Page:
Anna Park

Look, look. Anna Park


Chaotic collages of smiling women and bedroom whispers that mask our darkest projections. Speed streaks that generate constant calls to action. Drawings that exude a yearning for liberation. Emancipation that never quite materialises.

Anna Park’s first museum exhibition outside the United States presents a new body of her signature large-scale black and white drawings that feverishly capture the spirit of contemporary life.  Concerned with the perpetual visibility and alienated self-awareness prevalent in our times, Park is a major new figure in drawing today.

Born in Daegu in 1996, Park has swiftly gained recognition for her richly detailed charcoal and ink works on paper that teeter between figuration and expressive abstraction. Taking inspiration from popular culture, communal experiences and more intimate interpersonal exchanges, Park addresses the cultural construction and perception of identity, sexuality, and power within our increasingly media-saturated social environments. In doing so, her works display a form of nostalgic montaging, as she remixes elements from various art movements and styles, including Pop art from Andy Warhol to Marjorie Strider and Ed Ruscha, comic artists such as R. Crumb and Ralph Steadman, and the politically directed graphic collages of Barbara Kruger. Laced with signifiers from Park’s generational zeitgeist, her satirical drawings make visible the ongoing societal pressure to conform to beauty standards and gender norms that reach across race, sexuality and class.

From this position, Look, look. Anna Park homes in on Park’s darkly humorous exploration of female identity through the lens of film and television. Having immigrated from South Korea to the United States as a child, Park’s earliest experiences of Western culture were shaped by current and past American screen stories and advertisements. Here, she combines these with common phrases and fragmented female figures sourced from mid-century advertisements, comic books, American pop culture and questionable historical texts. Familiar images collide with disjointed dialogue, speech bubbles and captions as Park departs from linear narrative to mirror the complex process of identity formation experienced during her formative years.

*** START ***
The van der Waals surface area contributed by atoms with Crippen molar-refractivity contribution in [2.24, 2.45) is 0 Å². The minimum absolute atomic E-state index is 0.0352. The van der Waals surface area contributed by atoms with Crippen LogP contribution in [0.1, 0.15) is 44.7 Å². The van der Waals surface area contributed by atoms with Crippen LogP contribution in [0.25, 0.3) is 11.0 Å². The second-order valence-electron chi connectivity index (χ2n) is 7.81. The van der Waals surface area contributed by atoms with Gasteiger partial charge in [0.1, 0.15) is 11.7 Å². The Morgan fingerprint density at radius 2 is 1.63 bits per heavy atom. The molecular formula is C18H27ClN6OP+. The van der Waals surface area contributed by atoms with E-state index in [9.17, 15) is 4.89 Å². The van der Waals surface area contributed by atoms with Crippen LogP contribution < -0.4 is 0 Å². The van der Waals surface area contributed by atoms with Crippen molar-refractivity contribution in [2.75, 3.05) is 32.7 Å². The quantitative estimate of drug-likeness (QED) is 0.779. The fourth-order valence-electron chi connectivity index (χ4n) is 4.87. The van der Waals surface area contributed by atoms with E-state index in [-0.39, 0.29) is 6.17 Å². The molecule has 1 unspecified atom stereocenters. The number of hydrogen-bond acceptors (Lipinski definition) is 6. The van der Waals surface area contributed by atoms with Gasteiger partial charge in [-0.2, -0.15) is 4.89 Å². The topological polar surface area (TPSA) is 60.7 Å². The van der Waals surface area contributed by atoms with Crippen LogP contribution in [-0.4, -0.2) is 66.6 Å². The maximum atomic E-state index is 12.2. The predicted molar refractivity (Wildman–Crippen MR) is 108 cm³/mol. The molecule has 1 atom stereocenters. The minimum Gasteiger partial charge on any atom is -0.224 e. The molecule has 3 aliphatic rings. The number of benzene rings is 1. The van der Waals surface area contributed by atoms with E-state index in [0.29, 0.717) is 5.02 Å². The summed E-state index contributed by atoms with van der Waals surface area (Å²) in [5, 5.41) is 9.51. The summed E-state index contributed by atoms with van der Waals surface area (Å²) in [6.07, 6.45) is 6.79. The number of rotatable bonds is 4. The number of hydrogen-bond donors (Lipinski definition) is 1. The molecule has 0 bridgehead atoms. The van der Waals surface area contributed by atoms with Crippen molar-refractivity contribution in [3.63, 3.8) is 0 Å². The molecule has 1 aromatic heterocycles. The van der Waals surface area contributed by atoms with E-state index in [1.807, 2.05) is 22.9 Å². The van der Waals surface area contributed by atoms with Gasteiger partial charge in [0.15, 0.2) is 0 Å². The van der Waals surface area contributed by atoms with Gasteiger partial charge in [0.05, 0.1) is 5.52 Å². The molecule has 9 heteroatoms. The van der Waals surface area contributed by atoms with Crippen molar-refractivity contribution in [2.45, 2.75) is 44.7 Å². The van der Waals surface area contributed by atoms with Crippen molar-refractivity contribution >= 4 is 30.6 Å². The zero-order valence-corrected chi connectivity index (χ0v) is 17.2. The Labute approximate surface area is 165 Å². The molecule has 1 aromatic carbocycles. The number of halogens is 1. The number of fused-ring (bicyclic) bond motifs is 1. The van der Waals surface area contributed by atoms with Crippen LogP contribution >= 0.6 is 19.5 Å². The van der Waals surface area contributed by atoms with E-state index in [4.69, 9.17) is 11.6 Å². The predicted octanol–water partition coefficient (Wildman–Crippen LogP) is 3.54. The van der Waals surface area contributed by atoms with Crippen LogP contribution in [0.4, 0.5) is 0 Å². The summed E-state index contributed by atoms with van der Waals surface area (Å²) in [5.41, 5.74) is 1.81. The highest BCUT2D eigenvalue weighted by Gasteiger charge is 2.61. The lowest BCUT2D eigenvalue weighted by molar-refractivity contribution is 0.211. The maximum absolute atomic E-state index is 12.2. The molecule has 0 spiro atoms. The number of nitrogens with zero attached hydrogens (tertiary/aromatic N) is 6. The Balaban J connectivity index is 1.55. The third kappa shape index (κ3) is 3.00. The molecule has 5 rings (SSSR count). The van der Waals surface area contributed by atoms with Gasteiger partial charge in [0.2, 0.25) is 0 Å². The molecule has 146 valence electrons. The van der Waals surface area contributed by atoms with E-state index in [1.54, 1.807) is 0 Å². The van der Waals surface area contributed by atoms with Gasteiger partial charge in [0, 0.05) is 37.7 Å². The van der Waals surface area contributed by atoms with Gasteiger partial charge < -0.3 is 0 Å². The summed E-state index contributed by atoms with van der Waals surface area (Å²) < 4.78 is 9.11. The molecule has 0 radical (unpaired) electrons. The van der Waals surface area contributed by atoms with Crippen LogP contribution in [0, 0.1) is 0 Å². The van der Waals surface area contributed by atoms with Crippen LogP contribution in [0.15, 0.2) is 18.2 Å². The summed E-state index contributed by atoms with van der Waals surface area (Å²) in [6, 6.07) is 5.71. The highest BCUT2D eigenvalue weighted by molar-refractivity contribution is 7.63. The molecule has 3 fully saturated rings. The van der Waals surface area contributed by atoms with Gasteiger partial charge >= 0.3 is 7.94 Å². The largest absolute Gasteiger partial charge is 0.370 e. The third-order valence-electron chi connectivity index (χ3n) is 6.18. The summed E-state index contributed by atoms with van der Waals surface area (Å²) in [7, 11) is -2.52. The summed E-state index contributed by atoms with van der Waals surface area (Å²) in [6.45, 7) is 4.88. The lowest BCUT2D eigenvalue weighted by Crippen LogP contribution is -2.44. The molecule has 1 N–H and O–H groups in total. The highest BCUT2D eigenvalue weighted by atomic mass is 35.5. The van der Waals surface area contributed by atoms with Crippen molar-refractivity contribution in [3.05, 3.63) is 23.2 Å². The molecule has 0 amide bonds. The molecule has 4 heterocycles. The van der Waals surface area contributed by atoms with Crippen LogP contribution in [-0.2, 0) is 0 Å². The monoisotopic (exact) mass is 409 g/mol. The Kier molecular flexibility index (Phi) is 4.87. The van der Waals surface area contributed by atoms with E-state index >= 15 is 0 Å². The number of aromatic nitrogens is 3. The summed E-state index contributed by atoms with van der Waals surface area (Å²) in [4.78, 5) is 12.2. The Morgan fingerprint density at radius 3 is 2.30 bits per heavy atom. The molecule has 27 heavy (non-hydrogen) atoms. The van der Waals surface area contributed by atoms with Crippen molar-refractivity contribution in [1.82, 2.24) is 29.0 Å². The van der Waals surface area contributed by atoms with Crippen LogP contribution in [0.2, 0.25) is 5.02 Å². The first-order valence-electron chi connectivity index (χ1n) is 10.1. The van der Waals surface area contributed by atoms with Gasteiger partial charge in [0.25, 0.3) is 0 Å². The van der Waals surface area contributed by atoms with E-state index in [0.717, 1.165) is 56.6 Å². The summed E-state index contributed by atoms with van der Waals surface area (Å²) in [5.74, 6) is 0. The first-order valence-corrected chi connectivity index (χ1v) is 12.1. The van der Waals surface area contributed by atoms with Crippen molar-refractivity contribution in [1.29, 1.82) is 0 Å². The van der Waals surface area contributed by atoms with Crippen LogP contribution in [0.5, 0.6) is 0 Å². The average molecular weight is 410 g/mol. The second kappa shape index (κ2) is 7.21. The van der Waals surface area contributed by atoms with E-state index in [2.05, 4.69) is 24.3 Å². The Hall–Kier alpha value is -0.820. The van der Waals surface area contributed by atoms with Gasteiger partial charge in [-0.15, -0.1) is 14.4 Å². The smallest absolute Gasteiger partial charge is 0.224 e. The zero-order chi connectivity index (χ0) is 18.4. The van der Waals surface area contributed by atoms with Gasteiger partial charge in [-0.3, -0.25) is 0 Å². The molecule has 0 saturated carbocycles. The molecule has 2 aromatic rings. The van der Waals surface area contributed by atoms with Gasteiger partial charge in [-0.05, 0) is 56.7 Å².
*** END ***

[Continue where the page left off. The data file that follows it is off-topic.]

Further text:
Beyond her personal experience, these energised images reflect the overwhelming nature of our daily information consumption and the perpetual accessibility of internet culture. The interplay of text and images follows the constant flow of thoughts amidst a sea of information, altering the tone and intent of clichéd expressions. This hallucinatory experience is heightened by Park’s incorporation of collage and cut-out techniques to create drawings that are part-sculptural relief. Physically occupying space with us, these artworks engage us in a contemplative exploration of how mass media shapes and perpetuates cycles of idealisation and denigration in our collective consciousness.

Look, look. Anna Park is curated by Rachel Ciesla, Lead Creative, SLF ICAA, and will be accompanied by a comprehensive events program and a new publication designed by Studio Lin and published by AGWA.


Opening Night

6.30-9pm, Friday 19 April | Free

Join us to celebrate the first solo museum exhibition for Anna Park in Australia.


Artist Talk

3pm, Saturday 20 April | Free

Anna Park will discuss her artistic practice and new body of work with exhibition curator Rachel Ciesla, Lead Creative, Simon Lee Foundation Institute of Contemporary Asian Art.



6.30-9pm, Saturday 20 April | Tickets $50

AGWA launches a fashion first | Anna Park x WAH-WAH x AGWA. This VIP event will be hosted by Vogue Australia’s Editorial Director, Edwina McCann, and features a Q&A with WAH-WAH designer Kaylene Milner and artist Anna Park.




  • Simon Lee Foundation Logo
  • Singapore Airlines Logo
  • Australia-Korea Foundation Logo


Anna Park